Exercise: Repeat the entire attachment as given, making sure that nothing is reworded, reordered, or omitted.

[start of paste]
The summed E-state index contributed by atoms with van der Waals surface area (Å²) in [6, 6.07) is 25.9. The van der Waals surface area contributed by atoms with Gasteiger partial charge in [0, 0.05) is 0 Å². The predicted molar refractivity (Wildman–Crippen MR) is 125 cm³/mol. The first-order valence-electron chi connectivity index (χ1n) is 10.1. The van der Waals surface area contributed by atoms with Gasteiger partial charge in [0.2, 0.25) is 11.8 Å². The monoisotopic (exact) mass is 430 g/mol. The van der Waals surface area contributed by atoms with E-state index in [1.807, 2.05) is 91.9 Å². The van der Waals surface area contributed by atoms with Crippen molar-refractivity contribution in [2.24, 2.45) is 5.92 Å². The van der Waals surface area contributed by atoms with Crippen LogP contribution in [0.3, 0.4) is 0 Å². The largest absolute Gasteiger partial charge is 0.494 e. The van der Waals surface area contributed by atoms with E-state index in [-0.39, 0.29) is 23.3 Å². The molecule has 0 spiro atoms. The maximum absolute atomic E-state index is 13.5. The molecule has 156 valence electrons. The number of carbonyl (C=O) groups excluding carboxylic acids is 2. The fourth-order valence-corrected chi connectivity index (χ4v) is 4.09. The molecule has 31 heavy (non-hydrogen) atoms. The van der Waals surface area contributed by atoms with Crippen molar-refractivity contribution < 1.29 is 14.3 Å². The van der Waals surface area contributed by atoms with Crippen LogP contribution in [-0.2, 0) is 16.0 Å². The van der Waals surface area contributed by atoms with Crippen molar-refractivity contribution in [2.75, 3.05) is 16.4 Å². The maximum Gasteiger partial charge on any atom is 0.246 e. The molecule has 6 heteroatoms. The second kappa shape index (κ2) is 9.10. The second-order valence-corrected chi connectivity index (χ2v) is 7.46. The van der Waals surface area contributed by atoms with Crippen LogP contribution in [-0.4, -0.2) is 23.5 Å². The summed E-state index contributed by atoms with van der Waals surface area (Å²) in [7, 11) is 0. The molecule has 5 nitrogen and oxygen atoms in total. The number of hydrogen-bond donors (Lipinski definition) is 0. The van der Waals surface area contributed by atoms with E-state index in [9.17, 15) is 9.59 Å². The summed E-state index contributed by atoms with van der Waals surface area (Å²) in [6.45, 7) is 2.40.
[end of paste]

The summed E-state index contributed by atoms with van der Waals surface area (Å²) in [6, 6.07) is 25.9. The van der Waals surface area contributed by atoms with Gasteiger partial charge in [0, 0.05) is 0 Å². The predicted molar refractivity (Wildman–Crippen MR) is 125 cm³/mol. The first-order valence-electron chi connectivity index (χ1n) is 10.1. The van der Waals surface area contributed by atoms with Gasteiger partial charge in [0.2, 0.25) is 11.8 Å². The monoisotopic (exact) mass is 430 g/mol. The van der Waals surface area contributed by atoms with E-state index in [1.807, 2.05) is 91.9 Å². The van der Waals surface area contributed by atoms with Crippen molar-refractivity contribution in [2.24, 2.45) is 5.92 Å². The van der Waals surface area contributed by atoms with Crippen LogP contribution in [0.3, 0.4) is 0 Å². The largest absolute Gasteiger partial charge is 0.494 e. The van der Waals surface area contributed by atoms with E-state index in [-0.39, 0.29) is 23.3 Å². The molecule has 0 spiro atoms. The maximum absolute atomic E-state index is 13.5. The molecule has 156 valence electrons. The number of carbonyl (C=O) groups excluding carboxylic acids is 2. The fourth-order valence-corrected chi connectivity index (χ4v) is 4.09. The molecule has 31 heavy (non-hydrogen) atoms. The van der Waals surface area contributed by atoms with Crippen molar-refractivity contribution < 1.29 is 14.3 Å². The van der Waals surface area contributed by atoms with Crippen LogP contribution in [-0.2, 0) is 16.0 Å². The van der Waals surface area contributed by atoms with Crippen molar-refractivity contribution in [2.75, 3.05) is 16.4 Å². The maximum Gasteiger partial charge on any atom is 0.246 e. The molecule has 6 heteroatoms. The second kappa shape index (κ2) is 9.10. The second-order valence-corrected chi connectivity index (χ2v) is 7.46. The van der Waals surface area contributed by atoms with Crippen LogP contribution in [-0.4, -0.2) is 23.5 Å². The summed E-state index contributed by atoms with van der Waals surface area (Å²) in [7, 11) is 0. The molecule has 5 nitrogen and oxygen atoms in total. The number of hydrogen-bond donors (Lipinski definition) is 0. The van der Waals surface area contributed by atoms with E-state index in [9.17, 15) is 9.59 Å². The summed E-state index contributed by atoms with van der Waals surface area (Å²) in [6.45, 7) is 2.40.